I play six-string and notice that my thumb floats from the thumb rest to the B string. I never thought about this until I read this thread and went and watched what my thumb was doing.
  11. mgood


    Sep 29, 2001
    Levelland, Texas
    On the neck side of the neck pickup.

    On a four-string:
    It touches the neck pickup and sits on top of the E string, muting that string when I'm not playing it.
    When a play a note or notes on the E, it slides up to the corner of the pickup. And when I get off that string for any amount of time, it slides back down to mute the E again.

    On a fiver:
    Same as above, but on the B string.
    During long periods of not playing the B string, my thumb often goes between the B and E strings, muting both, still against the neck p'up. When in that position, I can easily pull it up a bit to un-mute the E. I'm still working on getting it out of there quickly and smoothly when I need to get on the B string and back off it again.


    This one isn't my bass, but you gotta love the shirt :smug:
  12. bill_banwell


    Oct 19, 2002
    I rest my thumb on the pickup nearest to the neck, but if im trying to get a sort of jaco tone, id move it to the bridge or a clanky loose sound (bit like geezer butler) id move it onto the end of the side of the neck.
  13. Dream Works

    Dream Works

    Dec 5, 2003
    I'd say this is just about the most comfortable and relaxed thumb postition, and if you think about it, it's perfectly plausible. Say you're pointing at someone and telling them to come over. Your finger doesn't move that fast, but if you're like, saying bye to someone, crushing something in your palm or making a fist, the action of your fingers is much faster. This could vary from person to person, but in my experience, laying my thumb across the strings like that lets me play alot faster than having my thumb on the pickup and having my fingers stretched across the strings.
  14. Jazzin'

    Jazzin' ...Bluesin' and Funkin'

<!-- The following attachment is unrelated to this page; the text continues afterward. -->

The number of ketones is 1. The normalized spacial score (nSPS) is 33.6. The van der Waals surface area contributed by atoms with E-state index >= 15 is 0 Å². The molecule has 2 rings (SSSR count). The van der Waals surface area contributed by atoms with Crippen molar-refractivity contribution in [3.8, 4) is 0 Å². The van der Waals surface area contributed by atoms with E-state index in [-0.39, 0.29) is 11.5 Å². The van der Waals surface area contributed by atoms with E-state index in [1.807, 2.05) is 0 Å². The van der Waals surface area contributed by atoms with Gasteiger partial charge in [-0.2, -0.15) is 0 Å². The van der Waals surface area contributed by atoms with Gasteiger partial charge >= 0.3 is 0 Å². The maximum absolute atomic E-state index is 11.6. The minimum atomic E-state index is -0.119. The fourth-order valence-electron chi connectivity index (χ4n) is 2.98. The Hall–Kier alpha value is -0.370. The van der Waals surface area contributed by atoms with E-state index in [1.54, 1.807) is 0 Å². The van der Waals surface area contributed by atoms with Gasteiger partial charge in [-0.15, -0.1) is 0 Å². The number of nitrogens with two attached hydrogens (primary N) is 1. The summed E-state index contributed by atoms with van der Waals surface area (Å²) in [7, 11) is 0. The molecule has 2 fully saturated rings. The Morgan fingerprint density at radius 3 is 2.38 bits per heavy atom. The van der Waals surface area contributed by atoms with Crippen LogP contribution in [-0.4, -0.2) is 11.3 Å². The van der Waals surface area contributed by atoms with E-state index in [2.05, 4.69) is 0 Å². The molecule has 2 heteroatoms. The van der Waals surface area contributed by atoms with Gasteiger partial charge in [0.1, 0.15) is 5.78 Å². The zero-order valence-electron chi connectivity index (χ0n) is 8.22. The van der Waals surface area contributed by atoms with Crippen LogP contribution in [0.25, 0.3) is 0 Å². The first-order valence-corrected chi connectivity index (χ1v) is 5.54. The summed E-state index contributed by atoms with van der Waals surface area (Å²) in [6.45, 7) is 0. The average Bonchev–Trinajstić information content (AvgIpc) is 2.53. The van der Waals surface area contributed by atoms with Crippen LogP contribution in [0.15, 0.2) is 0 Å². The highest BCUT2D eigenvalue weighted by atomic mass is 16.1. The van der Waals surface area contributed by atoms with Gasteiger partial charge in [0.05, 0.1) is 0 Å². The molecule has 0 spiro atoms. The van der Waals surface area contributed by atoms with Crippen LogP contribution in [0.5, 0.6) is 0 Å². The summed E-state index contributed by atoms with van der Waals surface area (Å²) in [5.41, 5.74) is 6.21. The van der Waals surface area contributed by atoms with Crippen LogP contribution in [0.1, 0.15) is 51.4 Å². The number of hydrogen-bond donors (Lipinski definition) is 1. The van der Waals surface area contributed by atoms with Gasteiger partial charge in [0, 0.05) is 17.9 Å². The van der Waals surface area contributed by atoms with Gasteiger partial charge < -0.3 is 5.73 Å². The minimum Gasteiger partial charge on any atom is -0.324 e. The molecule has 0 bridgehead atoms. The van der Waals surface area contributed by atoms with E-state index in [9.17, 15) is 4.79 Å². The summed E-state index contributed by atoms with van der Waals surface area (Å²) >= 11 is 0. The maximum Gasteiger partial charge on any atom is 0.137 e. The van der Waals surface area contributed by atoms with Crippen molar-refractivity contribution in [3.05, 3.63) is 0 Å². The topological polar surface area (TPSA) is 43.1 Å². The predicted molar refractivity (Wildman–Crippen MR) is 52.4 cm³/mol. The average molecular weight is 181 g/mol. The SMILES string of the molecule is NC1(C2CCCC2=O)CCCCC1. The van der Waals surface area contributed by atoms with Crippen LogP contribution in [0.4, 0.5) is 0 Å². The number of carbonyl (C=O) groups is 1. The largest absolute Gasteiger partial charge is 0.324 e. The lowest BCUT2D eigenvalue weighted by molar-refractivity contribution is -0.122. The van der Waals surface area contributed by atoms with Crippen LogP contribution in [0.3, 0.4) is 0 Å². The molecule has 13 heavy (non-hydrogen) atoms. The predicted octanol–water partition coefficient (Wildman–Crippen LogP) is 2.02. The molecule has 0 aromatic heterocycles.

I rest it on pickups. I wish I could comfortably float it or rest it on strings, but I'm already used to keeping it on the top of the pickups. I have bad technique (both left and right hand), I'm sorry.
  15. abngourmet

    abngourmet Gold Supporting Member

    Nov 11, 2004
    For me, I usually rest my thumb on the rear pickup, somtimes between the pickup and string on the front side (nearest the neck). For me, I find that moving up and down between the bridge and the neck, while providing different sounds, makes the strings too "floppy" for me personally. A lot of guys move their fingers to various places, and that's cool. I like having an anchor and staying there.

    Interestingly enough, on my Rick 4001, I put my thumb inside the "horseshoe" and rest it on the pickup.

    When I use a pick, I tend to be closer to the bridge.

    Here's me playing my '05 Jazz Deluxe which pretty much illustrates my thumb placement.
  16. Figjam


    Aug 5, 2003
    Boston, MA
    Mine floats between the A, E, and on top of the bridge pickup (in my case, the only pickup, MM, on both of my basses). Usually it is on the E string, it is on the pickup when i play the E stirng, and when im noodling around up high it bounces between A and E.
  17. Petary791


    Feb 20, 2005
    Michigan, USA
    My bridge pickup. I play really really really aggressive and it's the only place where I can play fast enough (the strings flop around everywhere else.)
  18. Dream Works

    Dream Works

    Dec 5, 2003
    Nooo I feel like a loner with my weird thumb resting now.
  19. seanm

    seanm I'd kill for a Nobel Peace Prize! Supporting Member

    Feb 19, 2004
    Ottawa, Canada
    I used to have thumbrests on all my basses, but didn't put one on my newest bass. It took me a few practices to get used to it, but now I love the freedom.

    I have removed the thumbrest from my backup bass. I now rest the thumb against the pickguard. The newest bass has a 4 ply pickguard which helps.
  20. Geezerman


    Nov 28, 2004
    Chicago, IL
    Well today i started 'floating' and so far, it's given me alot more speed on some of the thing si struggled on, but its alot diffrent than anchoring on the neck p/u, i like it though :hyper: